Drum8 – Apple II 8 Bit Drum Machine

Drum8 is an 8 bit drum machine with graphical editing, mouse support, a choice of 16 sounds with up to 4 playable at a given time, 8 bit samples, all on a 1MHz Apple ][+ or //e. In 46KB of RAM.

I initially wrote Drum8 in 1986-88. Nearly 30 years later, after having resurrected my Apple //e, replaced a dead transceiver on the mouse card and built a new 8 bit sound/DAC card because I’d accidentally thrown my S.A.M. away during a move, I’ve finally got around to finishing it.

In the meantime I’ve also helped enhance AppleWin to emulate an 8 bit DAC card, so anyone can download Drum8 and give it a try.

If you are the lucky owner of a S.A.M. speech card or any DAC based on a simple port write to an I/O address (eg: $C0D0 for slot 5) then you’re all set. You’ll get more enjoyment if you hook the S.A.M. to an external amplifier.

The on screen tips should get you started, If your DAC is not in slot 5, File / Config lets you set the slot. Don’t forget to save the configuration, use the default name.

Drum8 has a crude copy/paste between projects. Pattern #63 is not loaded over. So any thing you [C]opy there in the [L]ive editor survives when you load another file. There are 63 pattern pages left free because in good coding form, patterns number from 0. You should leave 0 as the “silent” pattern as you can’t sequence it, and you’ll appreciate it when you realise there is no “stop” mode whilst in the Main Page, [L]ive Edit or [S]equence edit pages.

Drum8 comes packed with 16 cheezy 8 bit drum samples, sampled at what else but 8kHz. Some of you might recognise their origin. I’ll leave the details for another session, in some studio somewhere.

The lack of dither noise and output filters on the DAC keeps the sound nice and crunchy, which is what 8 bit is all about. In fact the samples are being processed at 6 bits each, since up to 4 can mix at a given time.

You can configure the sounds, even install your own… 8 bit UNsigned PCM at 8kHz. Think pages (256 bytes) when specifying the length. The loader will try fix any length mistakes, but don’t expect too much forgiveness. It comes with 5 pages free, 1280 bytes, or 160ms of time. I should have made that crash cymbal longer.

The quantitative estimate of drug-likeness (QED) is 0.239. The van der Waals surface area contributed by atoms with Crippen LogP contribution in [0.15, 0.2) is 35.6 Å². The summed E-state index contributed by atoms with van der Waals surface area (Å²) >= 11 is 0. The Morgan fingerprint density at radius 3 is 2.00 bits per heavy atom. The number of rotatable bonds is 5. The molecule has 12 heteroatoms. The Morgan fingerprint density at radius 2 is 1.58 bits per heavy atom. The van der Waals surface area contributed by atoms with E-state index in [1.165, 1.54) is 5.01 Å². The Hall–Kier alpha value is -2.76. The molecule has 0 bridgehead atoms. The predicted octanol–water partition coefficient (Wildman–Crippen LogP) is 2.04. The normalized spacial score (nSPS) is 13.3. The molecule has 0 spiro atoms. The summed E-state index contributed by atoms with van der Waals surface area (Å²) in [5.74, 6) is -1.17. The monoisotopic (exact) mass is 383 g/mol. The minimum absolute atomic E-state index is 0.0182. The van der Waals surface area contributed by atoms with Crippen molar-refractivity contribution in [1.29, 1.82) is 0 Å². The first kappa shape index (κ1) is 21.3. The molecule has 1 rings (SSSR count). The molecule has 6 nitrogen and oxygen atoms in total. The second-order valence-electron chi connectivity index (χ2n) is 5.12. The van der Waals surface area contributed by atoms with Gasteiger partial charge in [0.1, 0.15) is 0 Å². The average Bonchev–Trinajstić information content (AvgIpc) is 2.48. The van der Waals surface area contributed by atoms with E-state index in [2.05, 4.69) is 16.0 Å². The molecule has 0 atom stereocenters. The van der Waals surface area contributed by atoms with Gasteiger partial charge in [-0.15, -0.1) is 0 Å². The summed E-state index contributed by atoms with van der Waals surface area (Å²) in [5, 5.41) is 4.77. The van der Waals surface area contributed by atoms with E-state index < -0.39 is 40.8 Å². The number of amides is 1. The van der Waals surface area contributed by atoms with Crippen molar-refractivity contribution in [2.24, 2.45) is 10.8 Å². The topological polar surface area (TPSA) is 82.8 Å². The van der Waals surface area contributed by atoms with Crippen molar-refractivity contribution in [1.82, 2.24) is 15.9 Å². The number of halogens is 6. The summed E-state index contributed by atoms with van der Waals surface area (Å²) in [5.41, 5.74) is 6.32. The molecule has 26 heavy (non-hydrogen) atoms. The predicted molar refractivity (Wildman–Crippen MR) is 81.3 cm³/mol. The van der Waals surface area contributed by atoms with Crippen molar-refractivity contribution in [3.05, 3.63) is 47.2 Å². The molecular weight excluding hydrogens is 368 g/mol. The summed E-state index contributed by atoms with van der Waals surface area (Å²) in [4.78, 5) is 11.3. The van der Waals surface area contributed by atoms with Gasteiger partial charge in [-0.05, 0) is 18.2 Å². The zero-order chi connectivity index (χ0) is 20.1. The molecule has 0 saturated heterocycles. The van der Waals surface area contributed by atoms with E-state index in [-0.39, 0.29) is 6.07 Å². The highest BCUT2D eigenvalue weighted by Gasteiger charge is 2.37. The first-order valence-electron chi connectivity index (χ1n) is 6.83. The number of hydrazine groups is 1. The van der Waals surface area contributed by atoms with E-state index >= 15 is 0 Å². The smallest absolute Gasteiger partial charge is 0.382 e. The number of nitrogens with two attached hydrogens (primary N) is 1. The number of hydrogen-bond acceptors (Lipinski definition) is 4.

Drum8 could be enhanced to use the extra 64k on a //e and up the sample rate to 12kHz. But I’d hate to leave the Apple ][+ owners stranded given it runs on an 64k ][+.

You can download a bootable DSK image here:
ProDos 8 (at least //e enhanced)
Drum8 DSK download
ProDos 1.1 (][+, original //e)
Drum8 (ProDos 1.1)

Known issues
There’s no “Catalog” command because ProDOS doesn’t provide it and space is pretty tight. The demos are DEMO, DEMO2, DEMO3.
I know the [T]empo display value is uncalibrated, and the t[U]ne setting impacts on the tempo.

5 comments on “Drum8 – Apple II 8 Bit Drum Machine
  1. Great project!
    The Boot Disk is only suitable for enhanced IIe machines.
    Is is possible to get a bootdisk for unenhanced IIe machines?

  2. Thanks. I’ve added a link to a version with ProDos 1.1 which should work on the original //e. Let me know how it goes. What are you using for a DAC?

  3. That’s awesome work, man!
    Your drum software works better than many modern ones that are using very expensive sound cards!
    BTW, I am wondering if some music/audio software can be patched to use SAM instead of speaker, mockingboard or phasor. Also some games could use it.

  4. Hi, thanks. Two problem with existing programs
    1) The SAM needs samples to play. Other programs use timing loops and put speaker clicks into code that draws pixels to get sound. Mockingboard has hardware tone generators.
    2) With SAM you have to clock out each sample, leaving no time for graphics.
    The neat thing I did with Drum8 was break up the sounds every 32nd note (block on the screen) during which it could poll the keyboard and update the cursor etc. Otherwise the CPU is flat out doing the sample and timing them properly.

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